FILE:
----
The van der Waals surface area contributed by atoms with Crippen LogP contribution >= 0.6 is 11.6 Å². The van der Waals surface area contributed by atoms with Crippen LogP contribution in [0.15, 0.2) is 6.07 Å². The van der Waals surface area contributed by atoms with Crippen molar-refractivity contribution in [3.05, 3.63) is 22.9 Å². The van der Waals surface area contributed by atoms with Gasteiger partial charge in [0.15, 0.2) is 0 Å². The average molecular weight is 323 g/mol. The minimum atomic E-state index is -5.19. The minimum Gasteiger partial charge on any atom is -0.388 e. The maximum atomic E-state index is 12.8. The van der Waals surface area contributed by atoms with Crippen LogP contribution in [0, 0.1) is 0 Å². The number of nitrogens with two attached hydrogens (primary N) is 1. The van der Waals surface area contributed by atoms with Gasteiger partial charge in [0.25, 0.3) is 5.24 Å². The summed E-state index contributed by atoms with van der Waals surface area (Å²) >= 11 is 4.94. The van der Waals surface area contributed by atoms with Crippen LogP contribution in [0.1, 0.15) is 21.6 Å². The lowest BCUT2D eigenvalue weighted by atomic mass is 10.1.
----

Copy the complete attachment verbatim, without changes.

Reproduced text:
The van der Waals surface area contributed by atoms with Crippen LogP contribution >= 0.6 is 11.6 Å². The van der Waals surface area contributed by atoms with Crippen LogP contribution in [0.15, 0.2) is 6.07 Å². The van der Waals surface area contributed by atoms with Crippen molar-refractivity contribution in [3.05, 3.63) is 22.9 Å². The van der Waals surface area contributed by atoms with Gasteiger partial charge in [0.15, 0.2) is 0 Å². The average molecular weight is 323 g/mol. The minimum atomic E-state index is -5.19. The minimum Gasteiger partial charge on any atom is -0.388 e. The maximum atomic E-state index is 12.8. The van der Waals surface area contributed by atoms with Crippen LogP contribution in [0, 0.1) is 0 Å². The number of nitrogens with two attached hydrogens (primary N) is 1. The van der Waals surface area contributed by atoms with Gasteiger partial charge in [0.25, 0.3) is 5.24 Å². The summed E-state index contributed by atoms with van der Waals surface area (Å²) >= 11 is 4.94. The van der Waals surface area contributed by atoms with Crippen LogP contribution in [0.1, 0.15) is 21.6 Å². The lowest BCUT2D eigenvalue weighted by atomic mass is 10.1.